Maintaining their energy from a successful season in 2012-13, the University of Saskatchewan Debate Society started off the new year with their annual recruiting kick-off.
The intent of this year’s kick-off was to increase members as well as show the merits of debate and public speech. The event was held on Sept. 10 in Arts 202 and began with a mock debate performed by seasoned debate veterans.
The topic of debate focused on reviving previously extinct species. USDS Vice-President of Training Dylan Hardy gave a brief overview on the format of debate rounds, advice for coming up with strong arguments and tips on improving speaking style.
The USDS is a non-profit student-run organization with a focus on developing debate skills in a friendly environment. Debaters compete in many interscholastic, national and international tournaments — though there is no obligation to compete. The society also hosts a number of events ranging from socials to volunteering opportunities.
The USDS provides members with unique opportunities to travel across Canada and meet like-minded students. The first tournament of the 2013-14 debating season is the Fall Open, which takes place in Calgary from Oct. 25-27.
The Fall Open is exclusively for novice debaters, meaning it is less competitive than other tournaments. It offers a chance for newcomers to try debate in a fun atmosphere.
The USDS primarily uses two styles of debate.
In the Canadian Parliamentary style, two teams of two take on the roles of the government and the opposition. The government team is given a topic to interpret 15 minutes before the debate. After the government team states their case, the opposition side is given a chance to respond. The government team then offers their rebuttal, after which a judge decides the winner.
The British Parliamentary style sees four teams of two mimic a divided coalition government. Two teams are tasked with supporting a proposition while the other two must oppose it. All teams are given 15 minutes to prepare their case before delivering their stance. After everyone speaks, a judge ranks the teams from first to fourth based on how well they presented their cases.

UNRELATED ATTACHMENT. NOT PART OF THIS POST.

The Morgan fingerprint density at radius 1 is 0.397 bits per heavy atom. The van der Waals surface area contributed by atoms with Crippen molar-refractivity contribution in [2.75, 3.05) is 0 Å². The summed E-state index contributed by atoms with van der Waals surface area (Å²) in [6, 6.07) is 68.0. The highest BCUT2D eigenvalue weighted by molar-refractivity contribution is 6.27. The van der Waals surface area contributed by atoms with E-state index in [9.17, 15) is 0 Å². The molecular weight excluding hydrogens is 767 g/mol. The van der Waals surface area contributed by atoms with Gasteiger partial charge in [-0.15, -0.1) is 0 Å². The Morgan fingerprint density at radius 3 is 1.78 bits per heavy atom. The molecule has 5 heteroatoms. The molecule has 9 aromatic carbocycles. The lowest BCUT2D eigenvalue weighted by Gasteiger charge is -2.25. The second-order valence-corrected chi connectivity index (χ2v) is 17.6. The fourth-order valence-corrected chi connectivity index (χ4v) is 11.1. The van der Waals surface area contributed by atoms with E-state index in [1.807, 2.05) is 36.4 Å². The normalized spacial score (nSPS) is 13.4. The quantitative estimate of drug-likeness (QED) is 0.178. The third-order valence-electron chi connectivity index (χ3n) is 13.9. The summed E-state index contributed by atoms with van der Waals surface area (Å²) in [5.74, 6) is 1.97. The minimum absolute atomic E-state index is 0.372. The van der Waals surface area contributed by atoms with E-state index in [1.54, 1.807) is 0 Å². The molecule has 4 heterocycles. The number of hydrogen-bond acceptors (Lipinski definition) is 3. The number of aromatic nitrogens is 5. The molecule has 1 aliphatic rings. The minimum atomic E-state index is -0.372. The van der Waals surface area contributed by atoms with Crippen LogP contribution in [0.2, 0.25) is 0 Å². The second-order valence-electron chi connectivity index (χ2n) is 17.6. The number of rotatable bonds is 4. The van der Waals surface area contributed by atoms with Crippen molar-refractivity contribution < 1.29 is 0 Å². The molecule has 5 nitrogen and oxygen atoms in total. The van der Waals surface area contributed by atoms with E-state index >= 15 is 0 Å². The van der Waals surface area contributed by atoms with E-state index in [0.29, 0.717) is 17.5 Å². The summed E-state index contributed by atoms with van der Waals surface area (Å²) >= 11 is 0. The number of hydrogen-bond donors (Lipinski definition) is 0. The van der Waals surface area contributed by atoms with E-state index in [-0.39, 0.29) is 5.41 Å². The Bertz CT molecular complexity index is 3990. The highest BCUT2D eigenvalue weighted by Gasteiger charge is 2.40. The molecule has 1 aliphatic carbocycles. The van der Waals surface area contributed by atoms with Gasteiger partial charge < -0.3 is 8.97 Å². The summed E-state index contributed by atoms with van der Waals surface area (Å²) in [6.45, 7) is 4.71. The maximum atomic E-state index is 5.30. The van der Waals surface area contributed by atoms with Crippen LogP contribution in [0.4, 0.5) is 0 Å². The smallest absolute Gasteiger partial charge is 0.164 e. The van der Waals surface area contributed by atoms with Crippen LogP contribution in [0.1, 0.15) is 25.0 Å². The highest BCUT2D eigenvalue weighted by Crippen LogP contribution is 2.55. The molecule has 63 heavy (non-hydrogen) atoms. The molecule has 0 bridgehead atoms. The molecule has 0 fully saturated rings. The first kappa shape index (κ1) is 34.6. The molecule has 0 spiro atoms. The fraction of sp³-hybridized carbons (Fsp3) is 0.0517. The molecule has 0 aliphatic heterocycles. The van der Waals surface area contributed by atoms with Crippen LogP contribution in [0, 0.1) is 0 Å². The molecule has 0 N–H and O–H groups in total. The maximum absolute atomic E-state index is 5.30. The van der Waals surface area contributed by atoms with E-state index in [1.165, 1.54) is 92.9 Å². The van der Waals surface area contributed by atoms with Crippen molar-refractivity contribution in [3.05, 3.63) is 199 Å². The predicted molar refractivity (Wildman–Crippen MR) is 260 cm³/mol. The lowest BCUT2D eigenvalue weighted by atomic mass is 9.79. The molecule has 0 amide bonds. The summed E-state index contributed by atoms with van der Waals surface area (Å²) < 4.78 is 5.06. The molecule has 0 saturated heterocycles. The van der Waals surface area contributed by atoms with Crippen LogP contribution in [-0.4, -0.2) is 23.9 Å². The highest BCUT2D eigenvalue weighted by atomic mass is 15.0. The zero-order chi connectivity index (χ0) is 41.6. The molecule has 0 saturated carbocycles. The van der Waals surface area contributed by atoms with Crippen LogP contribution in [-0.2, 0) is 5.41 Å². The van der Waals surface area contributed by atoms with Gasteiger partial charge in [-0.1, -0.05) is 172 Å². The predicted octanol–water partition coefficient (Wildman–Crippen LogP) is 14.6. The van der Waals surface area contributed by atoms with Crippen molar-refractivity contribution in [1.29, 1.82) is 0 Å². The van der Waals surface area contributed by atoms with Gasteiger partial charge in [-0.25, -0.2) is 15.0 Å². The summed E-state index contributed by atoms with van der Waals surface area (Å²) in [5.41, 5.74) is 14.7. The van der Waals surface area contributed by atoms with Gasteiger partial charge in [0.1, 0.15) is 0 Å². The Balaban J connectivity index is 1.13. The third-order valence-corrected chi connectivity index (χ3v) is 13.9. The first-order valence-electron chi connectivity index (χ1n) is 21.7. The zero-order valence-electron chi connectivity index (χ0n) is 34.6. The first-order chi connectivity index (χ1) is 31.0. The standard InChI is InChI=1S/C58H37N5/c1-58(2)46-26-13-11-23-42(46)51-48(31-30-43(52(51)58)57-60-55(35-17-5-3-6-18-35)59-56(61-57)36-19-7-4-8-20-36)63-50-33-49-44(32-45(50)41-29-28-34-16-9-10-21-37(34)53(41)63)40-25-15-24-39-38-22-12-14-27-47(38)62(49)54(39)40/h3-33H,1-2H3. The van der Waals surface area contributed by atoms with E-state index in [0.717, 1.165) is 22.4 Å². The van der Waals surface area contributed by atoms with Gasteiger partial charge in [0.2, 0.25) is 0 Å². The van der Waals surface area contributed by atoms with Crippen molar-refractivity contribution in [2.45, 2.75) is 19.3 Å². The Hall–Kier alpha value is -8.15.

USDS President Joey Eremondi said polished public speaking is useful and is why he participates in debate.
“A lot of the skills from debate carry over into other areas. We get a topic and have to make a speech 15 minutes later. Being able to improvise and respond to questions on the fly is incredibly handy,” said Eremondi.
Likewise, USDS Vice-President of External Affairs Stefan Belev said the friendships developed through debate are just as valuable as the practical experiences.
“Debate has been one of the most influential activities in my life thus far,” said Belev. “Aside from obvious benefits like improving reasoning, public speaking and persuasive writing, debate has provided me with wonderful experiences, a diverse and friendly social group and continuous learning opportunities.”
Belev was awarded the top speaker award at last year’s Fall Open tournament.
The USDS is always accepting new members from all colleges and programs. Registration fees are $10 for new members and $20 for returning members.
Debate meetings are held Tuesdays and Wednesdays at 4 p.m. in Arts 202. Meetings usually consist of a quick training session followed by a round of debate.